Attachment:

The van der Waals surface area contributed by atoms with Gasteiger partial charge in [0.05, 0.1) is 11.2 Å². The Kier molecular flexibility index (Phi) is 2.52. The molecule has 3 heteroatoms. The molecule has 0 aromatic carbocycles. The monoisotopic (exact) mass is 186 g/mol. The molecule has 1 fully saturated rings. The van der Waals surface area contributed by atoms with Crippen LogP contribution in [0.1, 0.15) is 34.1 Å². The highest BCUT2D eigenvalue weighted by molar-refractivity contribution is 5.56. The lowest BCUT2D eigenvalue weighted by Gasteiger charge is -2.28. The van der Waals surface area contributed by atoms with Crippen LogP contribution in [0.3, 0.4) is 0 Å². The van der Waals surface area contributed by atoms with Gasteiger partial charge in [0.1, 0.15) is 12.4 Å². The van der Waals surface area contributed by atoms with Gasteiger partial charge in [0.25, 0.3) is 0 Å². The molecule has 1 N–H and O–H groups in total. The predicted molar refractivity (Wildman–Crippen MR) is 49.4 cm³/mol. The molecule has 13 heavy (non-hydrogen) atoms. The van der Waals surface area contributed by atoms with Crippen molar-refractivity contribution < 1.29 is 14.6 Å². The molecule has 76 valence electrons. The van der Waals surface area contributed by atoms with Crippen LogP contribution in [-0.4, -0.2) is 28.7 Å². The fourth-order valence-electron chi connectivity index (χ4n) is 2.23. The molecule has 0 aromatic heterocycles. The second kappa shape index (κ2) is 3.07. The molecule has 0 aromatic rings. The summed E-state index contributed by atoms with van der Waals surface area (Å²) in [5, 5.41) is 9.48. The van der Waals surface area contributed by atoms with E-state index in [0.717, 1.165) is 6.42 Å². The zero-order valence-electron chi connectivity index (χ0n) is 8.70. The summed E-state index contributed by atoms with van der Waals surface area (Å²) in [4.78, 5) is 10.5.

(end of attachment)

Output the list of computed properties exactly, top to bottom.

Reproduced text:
The van der Waals surface area contributed by atoms with Gasteiger partial charge in [0.05, 0.1) is 11.2 Å². The Kier molecular flexibility index (Phi) is 2.52. The molecule has 3 heteroatoms. The molecule has 0 aromatic carbocycles. The monoisotopic (exact) mass is 186 g/mol. The molecule has 1 fully saturated rings. The van der Waals surface area contributed by atoms with Crippen LogP contribution in [0.1, 0.15) is 34.1 Å². The highest BCUT2D eigenvalue weighted by molar-refractivity contribution is 5.56. The lowest BCUT2D eigenvalue weighted by Gasteiger charge is -2.28. The van der Waals surface area contributed by atoms with Crippen LogP contribution in [0.3, 0.4) is 0 Å². The van der Waals surface area contributed by atoms with Gasteiger partial charge in [0.1, 0.15) is 12.4 Å². The van der Waals surface area contributed by atoms with Gasteiger partial charge in [0.25, 0.3) is 0 Å². The molecule has 1 N–H and O–H groups in total. The predicted molar refractivity (Wildman–Crippen MR) is 49.4 cm³/mol. The molecule has 13 heavy (non-hydrogen) atoms. The van der Waals surface area contributed by atoms with Crippen molar-refractivity contribution < 1.29 is 14.6 Å². The molecule has 76 valence electrons. The van der Waals surface area contributed by atoms with Crippen LogP contribution in [-0.4, -0.2) is 28.7 Å². The fourth-order valence-electron chi connectivity index (χ4n) is 2.23. The molecule has 0 aromatic heterocycles. The second kappa shape index (κ2) is 3.07. The molecule has 0 aromatic rings. The summed E-state index contributed by atoms with van der Waals surface area (Å²) in [5, 5.41) is 9.48. The van der Waals surface area contributed by atoms with E-state index in [0.717, 1.165) is 6.42 Å². The zero-order valence-electron chi connectivity index (χ0n) is 8.70. The summed E-state index contributed by atoms with van der Waals surface area (Å²) in [4.78, 5) is 10.5.